Report: Millennials less in love with the car than previous generations
If a person is born after 1980, it's likely he or she doesn't view having a car as "freedom," but would rather be free from having to drive a car at all. And the best way California can adapt to this trend might not necessarily be expanding highways but instead building more public transportation options and keeping our existing infrastructure in good order.
That's the point of a recent report from CALPIRG, Millennials in Motion, which dives into the transit habits of the 18-34 set to explain why our transportation future should incorporate these trends into planning.
Certainly as we've discussed before, if California wants to stay competitive it needs to keep a skilled workforce here in the state to fill in-demand jobs and start their own companies. We've delved into the "What Millennials want" topic which includes affordable housing and being able to get around via walking, biking and snagging a ride on public transit.
The CALPIRG report gives good roundup of studies showing Millennials are simply less car-centric. It's not just about hopping on a train into town on the weekend. They're less likely than previous generations to take a car to work or school, said one study by the Urban Land Institute. That data also showed 20 percent of Millennials take public transportation once a week or more, compared to Generation X at 7 percent and Baby Boomers at 10 percent. And the National Household Travel Survey showed that young drivers in 2009 took 15 percent fewer trips than the young drivers of 2001.
As to why this is happening, the CALPIRG report authors say the Great Recession likely inhibited car usage and the generation also has never faced a time without high gas prices. That's a constant reminder of the cost of owning a car and they can't say they--as I confess that I have lamentedly--remember when gas was sub-one dollar a gallon.
Other reasons, among others cited was the generation simply prefers walkable, city living, as opposed to a suburban, car-centric lifestyle. The cohort is also the most digitally connected which means, with more activities being done online and being able to hitch a ride on Uber or Lyft, there are fewer car trips and the trips are shorter.
One takeaway from the report is cities, regions and states should be integrating these transit trends into planning, come up with most likely scenarios in order to spend already tight resources to get the biggest return on investment. The report authors argue that doesn't necessarily mean big highway expansions which don't always reduce congestion, as they can spur more development outward and thus more trips and traffic. Also, by the time they're done, populations can blow up beyond expectation.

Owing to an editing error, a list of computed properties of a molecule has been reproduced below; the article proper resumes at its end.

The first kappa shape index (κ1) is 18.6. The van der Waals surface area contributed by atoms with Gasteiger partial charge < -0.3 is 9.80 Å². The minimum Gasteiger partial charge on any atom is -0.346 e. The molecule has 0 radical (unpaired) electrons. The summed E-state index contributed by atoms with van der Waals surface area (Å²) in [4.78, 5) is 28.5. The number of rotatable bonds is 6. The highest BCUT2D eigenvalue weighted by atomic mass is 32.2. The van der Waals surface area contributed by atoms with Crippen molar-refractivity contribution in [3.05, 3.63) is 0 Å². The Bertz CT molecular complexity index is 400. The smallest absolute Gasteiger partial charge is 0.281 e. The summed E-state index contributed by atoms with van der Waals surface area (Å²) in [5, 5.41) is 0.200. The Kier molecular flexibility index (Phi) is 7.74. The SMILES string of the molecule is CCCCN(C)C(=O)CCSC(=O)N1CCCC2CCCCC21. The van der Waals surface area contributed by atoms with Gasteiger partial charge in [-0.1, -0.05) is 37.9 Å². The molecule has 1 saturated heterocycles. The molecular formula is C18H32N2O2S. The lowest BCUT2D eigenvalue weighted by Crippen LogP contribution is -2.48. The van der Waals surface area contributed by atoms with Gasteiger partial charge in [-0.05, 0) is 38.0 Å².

The Los Angeles metro area represents a grand-scale laboratory for transit policy. After the completion of the I-405 Sepulveda Pass project, which spawned Carmaggedon and its sequel, preliminary data (again, still early days) showed some complicated results, even slowing of commute times. On the other hand, there are five public transit lines under construction in the region, also at great expense. But, based on these Millennial transportation habit studies, those rail projects, when combined with affordable, transit-oriented housing, may be one of the better investments the region may make. The report argues that a better return-on-investment will be to keep existing infrastructure well maintained and start investing more in public transit and other options:
"Cities across the country are already taking action to capitalize on the increased demand for transportation options among Millennials—expanding bicycling infrastructure, adding late-night transit service, providing access to and appropriate regulation for carsharing and ride-sourcing providers, and encouraging residential development in areas where Millennials and others increasingly want to live."
Keeping that trend going statewide will help California to stay competitive. It'll take some regional collaboration to come up with comprehensive infrastructure and housing plans. The Summit's Infrastructure Action Team has been encouraging lawmakers and officials since the beginning of the Summit project to do just that:
More long-term funding
California needs to find sustainable ways to fund the long-term infrastructure needs. State and federal gas taxes in their current state struggle to adequately fund infrastructure and will only do a worse job if young generations continue to drive less and less.
The state handed local officials a powerful tool for paying for infrastructure and other projects when Gov. Brown signed legislation that enhances the Infrastructure Financing District funding model. The Summit helped expand the funding that could be made available and created a guide for how the Districts could be used.
The state Legislature's cap-and-trade funding deal will provide $100 million this year to multi-family housing development and at least 35 percent of all future cap-and-trade revenues to transit, affordable housing, and sustainable communities--a source of funding totaling $1 billion annually.
Smarter, long-term funding
The Summit has made a priority legislation in California that not only funds infrastructure but does it sustainably. One way is to fully implement the state's SB375 "sustainable communities" legislation. The law requires communities to come up with plans for growing in terms of population and economic activity in a sustainable way. The Economic Summit held a longer discussion about delivering on the promise of SB375 at this year's Capitol Day in Sacramento (video).
Look out in the coming months for more infrastructure priorities on the Summit's to-do list for 2015.
And now the big question: What do you think? Do you want to be free of a car or at least leave your car in your parking spot most of the time? Should planning Let us know in the comments or on Facebook or Twitter.